• EPISODE 22

    In the Running

    (7/24/2012) On the eve of the Olympics, we take viewers to Kenya to uncover the secrets of how athletes from a third world country on the world’s poorest continent have all but taken over marathon running, one of the most popular sports in the world. Iten is a tiny Kenyan farming village where many live without running water, there are no stoplights and a sign of success is owning one’s own cow. But this town also happens to be home to more world-class runners than any other place on earth, including all six of Kenya’s Olympic marathon team. And we’ll also meet an unlikely coach, a missionary from Ireland, who came to Kenya in the 1970s to teach geography, and ended up forever changing the sport of running.

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    • 45 Minutes

    (7/24/2012) On the eve of the Olympics, we take viewers to Kenya to uncover the secrets of how athletes from a third world country on the world’s poorest continent have all but taken over marathon running, one of the most popular sports in the world. Iten is a tiny Kenyan farming village where many live without running water, there are no stoplights and a sign of success is owning one’s own cow. But this town also happens to be home to more world-class runners than any other place on earth, including all six of Kenya’s Olympic marathon team. And we’ll also meet an unlikely coach, a missionary from Ireland, who came to Kenya in the 1970s to teach geography, and ended up forever changing the sport of running.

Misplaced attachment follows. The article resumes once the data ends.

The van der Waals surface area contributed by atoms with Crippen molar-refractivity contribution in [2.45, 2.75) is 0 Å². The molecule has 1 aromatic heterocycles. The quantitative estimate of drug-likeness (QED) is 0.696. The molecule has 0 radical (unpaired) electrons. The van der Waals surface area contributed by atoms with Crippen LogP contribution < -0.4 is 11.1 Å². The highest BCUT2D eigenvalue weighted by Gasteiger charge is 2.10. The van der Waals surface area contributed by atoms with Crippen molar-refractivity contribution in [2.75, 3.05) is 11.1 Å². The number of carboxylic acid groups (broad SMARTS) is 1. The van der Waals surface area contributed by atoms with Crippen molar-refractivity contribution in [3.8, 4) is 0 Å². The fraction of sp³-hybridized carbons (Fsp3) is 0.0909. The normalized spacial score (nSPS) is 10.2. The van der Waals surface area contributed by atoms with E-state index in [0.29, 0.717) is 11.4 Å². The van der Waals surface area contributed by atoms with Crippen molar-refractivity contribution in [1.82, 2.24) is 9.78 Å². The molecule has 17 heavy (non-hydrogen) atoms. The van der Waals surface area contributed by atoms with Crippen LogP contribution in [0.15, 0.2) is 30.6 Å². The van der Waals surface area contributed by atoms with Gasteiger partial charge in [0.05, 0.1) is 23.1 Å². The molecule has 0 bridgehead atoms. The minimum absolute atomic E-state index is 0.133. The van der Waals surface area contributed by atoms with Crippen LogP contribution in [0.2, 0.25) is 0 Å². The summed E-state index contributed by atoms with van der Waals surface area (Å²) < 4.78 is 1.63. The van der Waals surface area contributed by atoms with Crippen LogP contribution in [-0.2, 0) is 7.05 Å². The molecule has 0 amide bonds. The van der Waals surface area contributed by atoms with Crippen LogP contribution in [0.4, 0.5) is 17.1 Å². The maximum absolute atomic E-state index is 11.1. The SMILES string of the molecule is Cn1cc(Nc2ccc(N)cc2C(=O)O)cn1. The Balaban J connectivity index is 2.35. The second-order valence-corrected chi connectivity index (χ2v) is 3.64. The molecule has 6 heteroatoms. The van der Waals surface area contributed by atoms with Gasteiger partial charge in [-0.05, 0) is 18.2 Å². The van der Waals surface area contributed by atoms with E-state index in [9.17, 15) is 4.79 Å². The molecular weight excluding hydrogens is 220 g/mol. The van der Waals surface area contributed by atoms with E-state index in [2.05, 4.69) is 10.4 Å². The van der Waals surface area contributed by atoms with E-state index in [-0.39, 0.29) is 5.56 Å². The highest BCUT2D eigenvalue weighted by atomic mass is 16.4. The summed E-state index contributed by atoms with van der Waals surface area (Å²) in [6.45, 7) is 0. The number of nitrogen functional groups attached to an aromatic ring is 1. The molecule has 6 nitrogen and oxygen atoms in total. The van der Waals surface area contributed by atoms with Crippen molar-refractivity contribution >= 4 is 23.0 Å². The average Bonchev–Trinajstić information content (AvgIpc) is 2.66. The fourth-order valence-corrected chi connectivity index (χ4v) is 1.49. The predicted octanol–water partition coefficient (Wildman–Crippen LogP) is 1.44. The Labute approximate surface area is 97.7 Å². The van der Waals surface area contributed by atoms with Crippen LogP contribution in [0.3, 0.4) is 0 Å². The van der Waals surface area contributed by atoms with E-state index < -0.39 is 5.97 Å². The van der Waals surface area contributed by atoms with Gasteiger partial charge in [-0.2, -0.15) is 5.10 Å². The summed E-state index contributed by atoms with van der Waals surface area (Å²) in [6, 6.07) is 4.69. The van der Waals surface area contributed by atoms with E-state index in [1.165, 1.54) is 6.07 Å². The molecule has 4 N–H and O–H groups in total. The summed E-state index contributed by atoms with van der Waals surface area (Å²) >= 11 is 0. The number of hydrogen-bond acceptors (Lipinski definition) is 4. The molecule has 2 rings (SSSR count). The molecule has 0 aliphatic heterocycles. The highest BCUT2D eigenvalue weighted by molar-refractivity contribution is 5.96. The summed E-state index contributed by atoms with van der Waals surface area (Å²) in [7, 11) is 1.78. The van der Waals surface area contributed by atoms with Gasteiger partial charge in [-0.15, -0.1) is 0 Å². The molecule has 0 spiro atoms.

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    • 45 Minutes
    • EPISODE 23

    A Crack in the Ice

    (8/14/2012) We head 450 miles north of the Arctic Circle, where warming sea ice is rapidly receding and revealing a new series of opportunities and challenges.
    For nearly 30 years, NASA satellite images have told the story: the ice cap that sits atop the world is shrinking rapidly. The melting ice has created an open water route that could shave thousands of miles off traditional shipping routes from Europe to Asia. Global warming is upsetting a delicate environmental balance with unpredictable results, but it is also revealing resources that had been locked beneath the ice. Geologists estimate that 25 percent of the world's untapped oil and natural gas reserves lie in the Arctic. So the Arctic is shaking off its reputation as the end of the world. After all, the earth is a globe, and the "end of the world" has always been a matter of perspective.